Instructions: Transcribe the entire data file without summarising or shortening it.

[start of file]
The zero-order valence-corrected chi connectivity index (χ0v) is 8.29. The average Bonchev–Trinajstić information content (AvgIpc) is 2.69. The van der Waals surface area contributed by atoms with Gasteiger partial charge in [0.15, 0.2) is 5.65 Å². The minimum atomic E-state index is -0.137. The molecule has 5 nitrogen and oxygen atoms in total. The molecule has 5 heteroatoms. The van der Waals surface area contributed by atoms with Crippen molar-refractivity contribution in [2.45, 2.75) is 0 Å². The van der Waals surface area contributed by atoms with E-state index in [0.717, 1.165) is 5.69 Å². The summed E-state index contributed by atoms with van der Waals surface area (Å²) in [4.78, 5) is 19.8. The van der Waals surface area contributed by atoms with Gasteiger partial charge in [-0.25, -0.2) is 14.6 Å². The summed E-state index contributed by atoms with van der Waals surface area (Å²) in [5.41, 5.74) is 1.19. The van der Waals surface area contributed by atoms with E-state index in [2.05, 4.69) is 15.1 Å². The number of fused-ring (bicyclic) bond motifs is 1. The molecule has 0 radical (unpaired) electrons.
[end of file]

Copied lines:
The zero-order valence-corrected chi connectivity index (χ0v) is 8.29. The average Bonchev–Trinajstić information content (AvgIpc) is 2.69. The van der Waals surface area contributed by atoms with Gasteiger partial charge in [0.15, 0.2) is 5.65 Å². The minimum atomic E-state index is -0.137. The molecule has 5 nitrogen and oxygen atoms in total. The molecule has 5 heteroatoms. The van der Waals surface area contributed by atoms with Crippen molar-refractivity contribution in [2.45, 2.75) is 0 Å². The van der Waals surface area contributed by atoms with E-state index in [0.717, 1.165) is 5.69 Å². The summed E-state index contributed by atoms with van der Waals surface area (Å²) in [4.78, 5) is 19.8. The van der Waals surface area contributed by atoms with Gasteiger partial charge in [-0.25, -0.2) is 14.6 Å². The summed E-state index contributed by atoms with van der Waals surface area (Å²) in [5.41, 5.74) is 1.19. The van der Waals surface area contributed by atoms with E-state index in [2.05, 4.69) is 15.1 Å². The number of fused-ring (bicyclic) bond motifs is 1. The molecule has 0 radical (unpaired) electrons.